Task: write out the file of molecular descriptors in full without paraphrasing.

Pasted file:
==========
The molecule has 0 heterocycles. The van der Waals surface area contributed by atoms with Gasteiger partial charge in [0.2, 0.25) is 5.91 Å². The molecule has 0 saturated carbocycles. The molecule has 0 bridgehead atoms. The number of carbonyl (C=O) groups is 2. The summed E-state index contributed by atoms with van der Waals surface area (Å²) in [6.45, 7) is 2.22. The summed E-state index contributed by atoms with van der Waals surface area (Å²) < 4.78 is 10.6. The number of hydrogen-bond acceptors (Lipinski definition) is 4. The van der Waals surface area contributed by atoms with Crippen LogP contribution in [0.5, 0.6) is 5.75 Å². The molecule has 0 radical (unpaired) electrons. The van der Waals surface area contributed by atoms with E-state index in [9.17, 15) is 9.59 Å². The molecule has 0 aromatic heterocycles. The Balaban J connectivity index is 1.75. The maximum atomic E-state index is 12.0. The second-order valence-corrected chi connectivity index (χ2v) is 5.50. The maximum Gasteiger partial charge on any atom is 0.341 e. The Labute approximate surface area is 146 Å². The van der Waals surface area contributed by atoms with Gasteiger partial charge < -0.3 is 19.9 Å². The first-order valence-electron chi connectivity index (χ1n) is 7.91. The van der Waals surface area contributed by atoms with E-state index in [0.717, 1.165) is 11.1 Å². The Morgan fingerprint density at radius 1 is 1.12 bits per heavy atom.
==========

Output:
The molecule has 0 heterocycles. The van der Waals surface area contributed by atoms with Gasteiger partial charge in [0.2, 0.25) is 5.91 Å². The molecule has 0 saturated carbocycles. The molecule has 0 bridgehead atoms. The number of carbonyl (C=O) groups is 2. The summed E-state index contributed by atoms with van der Waals surface area (Å²) in [6.45, 7) is 2.22. The summed E-state index contributed by atoms with van der Waals surface area (Å²) < 4.78 is 10.6. The number of hydrogen-bond acceptors (Lipinski definition) is 4. The van der Waals surface area contributed by atoms with Crippen LogP contribution in [0.5, 0.6) is 5.75 Å². The molecule has 0 radical (unpaired) electrons. The van der Waals surface area contributed by atoms with E-state index in [9.17, 15) is 9.59 Å². The molecule has 0 aromatic heterocycles. The Balaban J connectivity index is 1.75. The maximum atomic E-state index is 12.0. The second-order valence-corrected chi connectivity index (χ2v) is 5.50. The maximum Gasteiger partial charge on any atom is 0.341 e. The Labute approximate surface area is 146 Å². The van der Waals surface area contributed by atoms with Gasteiger partial charge < -0.3 is 19.9 Å². The first-order valence-electron chi connectivity index (χ1n) is 7.91. The van der Waals surface area contributed by atoms with E-state index in [0.717, 1.165) is 11.1 Å². The Morgan fingerprint density at radius 1 is 1.12 bits per heavy atom.